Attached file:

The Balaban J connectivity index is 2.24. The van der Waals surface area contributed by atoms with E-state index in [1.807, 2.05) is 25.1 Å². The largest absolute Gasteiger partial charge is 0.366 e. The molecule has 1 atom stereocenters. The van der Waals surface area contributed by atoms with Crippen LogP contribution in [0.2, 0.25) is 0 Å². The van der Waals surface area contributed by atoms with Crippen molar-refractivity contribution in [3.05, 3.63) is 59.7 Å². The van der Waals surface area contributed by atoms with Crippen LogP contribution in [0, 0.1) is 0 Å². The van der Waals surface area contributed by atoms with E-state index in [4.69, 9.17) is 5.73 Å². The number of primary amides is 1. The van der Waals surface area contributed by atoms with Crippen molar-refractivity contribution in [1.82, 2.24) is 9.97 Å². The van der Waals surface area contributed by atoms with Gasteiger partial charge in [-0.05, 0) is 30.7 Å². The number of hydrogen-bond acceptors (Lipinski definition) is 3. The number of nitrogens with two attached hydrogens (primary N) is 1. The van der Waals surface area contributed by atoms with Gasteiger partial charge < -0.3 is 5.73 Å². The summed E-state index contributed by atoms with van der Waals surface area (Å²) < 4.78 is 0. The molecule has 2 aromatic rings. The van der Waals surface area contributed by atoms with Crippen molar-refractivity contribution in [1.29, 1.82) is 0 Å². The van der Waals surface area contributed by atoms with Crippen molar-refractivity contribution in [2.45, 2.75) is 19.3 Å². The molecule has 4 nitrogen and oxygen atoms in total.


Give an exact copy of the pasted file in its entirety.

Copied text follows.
The Balaban J connectivity index is 2.24. The van der Waals surface area contributed by atoms with E-state index in [1.807, 2.05) is 25.1 Å². The largest absolute Gasteiger partial charge is 0.366 e. The molecule has 1 atom stereocenters. The van der Waals surface area contributed by atoms with Crippen LogP contribution in [0.2, 0.25) is 0 Å². The van der Waals surface area contributed by atoms with Crippen molar-refractivity contribution in [3.05, 3.63) is 59.7 Å². The van der Waals surface area contributed by atoms with Crippen LogP contribution in [0, 0.1) is 0 Å². The van der Waals surface area contributed by atoms with E-state index in [4.69, 9.17) is 5.73 Å². The number of primary amides is 1. The van der Waals surface area contributed by atoms with Crippen molar-refractivity contribution in [1.82, 2.24) is 9.97 Å². The van der Waals surface area contributed by atoms with Gasteiger partial charge in [-0.05, 0) is 30.7 Å². The number of hydrogen-bond acceptors (Lipinski definition) is 3. The number of nitrogens with two attached hydrogens (primary N) is 1. The van der Waals surface area contributed by atoms with Gasteiger partial charge < -0.3 is 5.73 Å². The summed E-state index contributed by atoms with van der Waals surface area (Å²) < 4.78 is 0. The molecule has 2 aromatic rings. The van der Waals surface area contributed by atoms with Crippen molar-refractivity contribution in [1.29, 1.82) is 0 Å². The van der Waals surface area contributed by atoms with Crippen molar-refractivity contribution in [2.45, 2.75) is 19.3 Å². The molecule has 4 nitrogen and oxygen atoms in total.